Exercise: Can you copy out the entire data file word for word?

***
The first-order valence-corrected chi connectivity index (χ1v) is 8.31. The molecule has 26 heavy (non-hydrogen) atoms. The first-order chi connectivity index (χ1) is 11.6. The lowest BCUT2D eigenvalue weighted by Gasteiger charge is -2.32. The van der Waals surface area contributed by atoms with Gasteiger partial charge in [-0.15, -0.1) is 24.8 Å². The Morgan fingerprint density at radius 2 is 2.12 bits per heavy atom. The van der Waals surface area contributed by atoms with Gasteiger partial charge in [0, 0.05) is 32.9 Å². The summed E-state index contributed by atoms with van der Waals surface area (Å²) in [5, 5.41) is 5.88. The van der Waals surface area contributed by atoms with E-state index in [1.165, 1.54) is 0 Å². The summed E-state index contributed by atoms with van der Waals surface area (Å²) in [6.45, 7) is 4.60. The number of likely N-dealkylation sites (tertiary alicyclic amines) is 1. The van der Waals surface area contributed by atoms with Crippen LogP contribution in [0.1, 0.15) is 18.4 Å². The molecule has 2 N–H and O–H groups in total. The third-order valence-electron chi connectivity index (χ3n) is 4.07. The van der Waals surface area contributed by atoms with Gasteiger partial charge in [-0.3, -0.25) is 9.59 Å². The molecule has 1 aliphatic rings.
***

The first-order valence-corrected chi connectivity index (χ1v) is 8.31. The molecule has 26 heavy (non-hydrogen) atoms. The first-order chi connectivity index (χ1) is 11.6. The lowest BCUT2D eigenvalue weighted by Gasteiger charge is -2.32. The van der Waals surface area contributed by atoms with Gasteiger partial charge in [-0.15, -0.1) is 24.8 Å². The Morgan fingerprint density at radius 2 is 2.12 bits per heavy atom. The van der Waals surface area contributed by atoms with Gasteiger partial charge in [0, 0.05) is 32.9 Å². The summed E-state index contributed by atoms with van der Waals surface area (Å²) in [5, 5.41) is 5.88. The van der Waals surface area contributed by atoms with E-state index in [1.165, 1.54) is 0 Å². The summed E-state index contributed by atoms with van der Waals surface area (Å²) in [6.45, 7) is 4.60. The number of likely N-dealkylation sites (tertiary alicyclic amines) is 1. The van der Waals surface area contributed by atoms with Crippen LogP contribution in [0.1, 0.15) is 18.4 Å². The molecule has 2 N–H and O–H groups in total. The third-order valence-electron chi connectivity index (χ3n) is 4.07. The van der Waals surface area contributed by atoms with Gasteiger partial charge in [-0.3, -0.25) is 9.59 Å². The molecule has 1 aliphatic rings.